I’m sharing this more as a ‘note to self’ than as somebody that has any authority to preach on the subject. A friend of mine shared a the first line of this quote with me while I was in South Africa:

You cannot lift another soul until you are standing on higher ground than he is. You cannot light a fire in another soul unless it is burning in your own soul.Harold B Lee

So this is my goal, to grow and develop and stand on high ground. To have a fire burning so bright in my soul that I can share that fire with those I have the pleasure of meeting.

Be a builder.

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Come What May, And Love It

Yesterday I shared some of the adversity I’m dealing with. I am very grateful for some words of encouragement that was shared by friends around the globe. Thank you. I was up late dealing with some of the business items that needed attention and decided to search the web for some encouragement and found this link. Youtube had part of this message on video, and I found it very inspirational.

This poem also comes to mind:

“When Things Go Wrong”

When things go wrong as they sometimes will,
When the road you are trudging seems all uphill,
When the funds are low and the debts are high,
And you want to smile, but you have to sigh,

When care is pressing you down a bit,
Rest, if you must, but do not quit.
Life is queer with its twists and turns,
As everyone of us sometimes learns,
And many a failure turns about,
When he might have won had he stuck it out.

Don’t give up though the pace seems slow –
You may succeed with another blow.
Success is failure turned inside out,
The silver tint of the clouds of doubt.

And you never can tell how close you are,
It may be near when it seems so far.
So stick to the fight when you’re hardest hit –
It’s when things seem worst that you must not quit.


So, whatever it is that you are going through (because we all have our own challenges right now) stand tall and stick to the fight.


Finishing the race

I usually blog with good news, and this one will end that way too. It’s been a tough season for me. A company that I had worked so hard to help build closed it’s doors last month. It’s never pleasant to see a company close, and it’s hard when I had to talk to so many employees about the end of the road. These aren’t the friendliest of job searching environments and I wish I could find jobs for each of the amazing people that worked with me. Additionally there is also the financial wake that is left behind to clean up when a company closes. My Father knows how hard its been on me and emailed me this today.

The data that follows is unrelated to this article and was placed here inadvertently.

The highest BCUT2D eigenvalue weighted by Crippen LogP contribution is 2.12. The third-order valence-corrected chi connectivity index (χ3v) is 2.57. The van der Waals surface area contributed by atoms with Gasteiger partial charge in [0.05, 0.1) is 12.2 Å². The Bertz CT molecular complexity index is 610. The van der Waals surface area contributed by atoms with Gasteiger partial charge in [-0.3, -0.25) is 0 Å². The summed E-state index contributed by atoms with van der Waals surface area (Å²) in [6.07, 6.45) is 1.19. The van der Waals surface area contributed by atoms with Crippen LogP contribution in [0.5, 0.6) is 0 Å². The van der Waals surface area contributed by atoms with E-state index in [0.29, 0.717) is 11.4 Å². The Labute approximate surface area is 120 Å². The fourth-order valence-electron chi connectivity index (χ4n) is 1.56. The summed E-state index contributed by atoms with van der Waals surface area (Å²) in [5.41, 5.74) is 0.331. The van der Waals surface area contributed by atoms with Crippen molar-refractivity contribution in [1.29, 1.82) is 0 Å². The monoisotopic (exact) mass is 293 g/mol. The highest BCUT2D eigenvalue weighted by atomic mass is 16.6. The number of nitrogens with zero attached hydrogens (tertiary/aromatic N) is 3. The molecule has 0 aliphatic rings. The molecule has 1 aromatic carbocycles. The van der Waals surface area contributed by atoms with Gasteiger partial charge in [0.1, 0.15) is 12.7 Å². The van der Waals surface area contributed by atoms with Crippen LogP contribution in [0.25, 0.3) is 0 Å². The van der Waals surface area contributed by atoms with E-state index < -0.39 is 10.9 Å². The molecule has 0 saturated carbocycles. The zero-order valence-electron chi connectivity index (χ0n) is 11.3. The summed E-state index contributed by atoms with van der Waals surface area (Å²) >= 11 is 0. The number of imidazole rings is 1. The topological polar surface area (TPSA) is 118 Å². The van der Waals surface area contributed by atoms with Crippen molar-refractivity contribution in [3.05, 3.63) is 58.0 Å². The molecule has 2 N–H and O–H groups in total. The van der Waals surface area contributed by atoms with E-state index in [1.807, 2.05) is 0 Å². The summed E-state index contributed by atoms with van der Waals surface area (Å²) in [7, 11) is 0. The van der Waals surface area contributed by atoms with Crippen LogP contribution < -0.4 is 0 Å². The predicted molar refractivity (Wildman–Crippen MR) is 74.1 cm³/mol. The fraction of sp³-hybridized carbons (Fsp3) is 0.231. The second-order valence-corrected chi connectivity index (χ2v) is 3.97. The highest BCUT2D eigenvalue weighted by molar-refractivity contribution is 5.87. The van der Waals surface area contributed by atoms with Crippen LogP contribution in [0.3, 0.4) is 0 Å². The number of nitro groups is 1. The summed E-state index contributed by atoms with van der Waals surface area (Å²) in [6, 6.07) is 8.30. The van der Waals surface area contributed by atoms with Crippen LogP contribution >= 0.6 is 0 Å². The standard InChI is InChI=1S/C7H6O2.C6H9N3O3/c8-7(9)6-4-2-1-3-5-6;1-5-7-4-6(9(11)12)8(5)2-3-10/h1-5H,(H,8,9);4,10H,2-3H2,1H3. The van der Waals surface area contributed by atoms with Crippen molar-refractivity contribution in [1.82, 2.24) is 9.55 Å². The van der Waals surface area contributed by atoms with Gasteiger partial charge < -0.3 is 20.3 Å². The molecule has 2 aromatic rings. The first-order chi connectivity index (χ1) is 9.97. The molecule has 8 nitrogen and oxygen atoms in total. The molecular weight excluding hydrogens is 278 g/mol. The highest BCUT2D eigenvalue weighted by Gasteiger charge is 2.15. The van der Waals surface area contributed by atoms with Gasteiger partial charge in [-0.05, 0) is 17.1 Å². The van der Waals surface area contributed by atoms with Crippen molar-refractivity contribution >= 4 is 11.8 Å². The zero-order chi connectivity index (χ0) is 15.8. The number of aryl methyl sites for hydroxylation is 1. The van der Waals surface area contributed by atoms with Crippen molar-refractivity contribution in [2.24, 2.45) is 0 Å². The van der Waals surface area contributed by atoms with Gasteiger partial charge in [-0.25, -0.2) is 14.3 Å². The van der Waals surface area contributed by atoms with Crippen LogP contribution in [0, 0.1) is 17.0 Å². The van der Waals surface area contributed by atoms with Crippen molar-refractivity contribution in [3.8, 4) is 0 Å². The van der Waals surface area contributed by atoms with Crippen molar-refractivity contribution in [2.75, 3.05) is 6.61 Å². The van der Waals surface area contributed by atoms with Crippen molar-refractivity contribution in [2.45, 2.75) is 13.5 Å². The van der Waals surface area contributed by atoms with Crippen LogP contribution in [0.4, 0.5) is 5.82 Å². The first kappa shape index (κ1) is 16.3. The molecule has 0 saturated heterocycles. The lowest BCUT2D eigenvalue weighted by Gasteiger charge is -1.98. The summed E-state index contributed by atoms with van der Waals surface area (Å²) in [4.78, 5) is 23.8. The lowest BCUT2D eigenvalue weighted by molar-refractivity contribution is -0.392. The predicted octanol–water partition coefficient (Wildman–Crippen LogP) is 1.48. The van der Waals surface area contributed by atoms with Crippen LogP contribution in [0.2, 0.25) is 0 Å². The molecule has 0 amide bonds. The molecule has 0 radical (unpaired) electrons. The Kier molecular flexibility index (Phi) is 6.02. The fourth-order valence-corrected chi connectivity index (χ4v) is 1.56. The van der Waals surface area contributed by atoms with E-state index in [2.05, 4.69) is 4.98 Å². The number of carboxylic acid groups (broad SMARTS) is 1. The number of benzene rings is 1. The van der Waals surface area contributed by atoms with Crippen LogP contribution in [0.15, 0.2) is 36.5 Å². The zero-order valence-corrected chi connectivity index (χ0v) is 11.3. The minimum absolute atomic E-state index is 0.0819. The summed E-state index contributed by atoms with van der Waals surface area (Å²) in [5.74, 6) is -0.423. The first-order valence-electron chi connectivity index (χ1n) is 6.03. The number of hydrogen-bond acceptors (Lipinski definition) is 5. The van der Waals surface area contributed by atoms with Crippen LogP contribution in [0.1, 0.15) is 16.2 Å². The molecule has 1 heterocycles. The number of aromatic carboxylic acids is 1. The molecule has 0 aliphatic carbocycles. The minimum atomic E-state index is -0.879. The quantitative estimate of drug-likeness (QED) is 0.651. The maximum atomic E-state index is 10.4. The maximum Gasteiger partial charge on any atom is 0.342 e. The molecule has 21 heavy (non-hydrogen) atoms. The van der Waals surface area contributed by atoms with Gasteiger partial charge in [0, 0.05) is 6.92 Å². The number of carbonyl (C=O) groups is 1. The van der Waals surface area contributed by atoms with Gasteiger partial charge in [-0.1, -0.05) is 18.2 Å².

It’s painful, but with the help from the Almighty and caring family and friends the race can still be finished.


Play Big!

There is no passion to be found in playing small – in settling
for a life that is less than what you are capable of living.
Nelson Mandela

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Top 100

During church today the troubled economy came up 643 times. I’m exaggerating, it couldn’t have been more than 625. I know these times are tough and that they try the character of Men but I am confident that we will overcome and appear on the other end better and stronger than before. For the past year I have been working with some friends to create a sustainable financial services company. When other companies are shrinking we have been hiring 3-4 employees per month and look to pick up the pace through ’09. Our goal is to ensure that the company remains agile enough to adjust to market conditions. We believe that in any market there is an opportunity to make money and strive to be prepared for what may come.

One of the few magazines I get is FORTUNE and I enjoy the issue that comes this time of year spotlighting the top 100 places to work in the United States of America. It is my personal goal to have Ascension on this list by 2014. (I was going to say 2012 but according to some that’s going to be a tough year, and I didn’t want to be misunderstood for stating said year.)

We’re working on an updated purpose statement and ‘10 commandments‘ for our firm. I’ll share them when they’re done.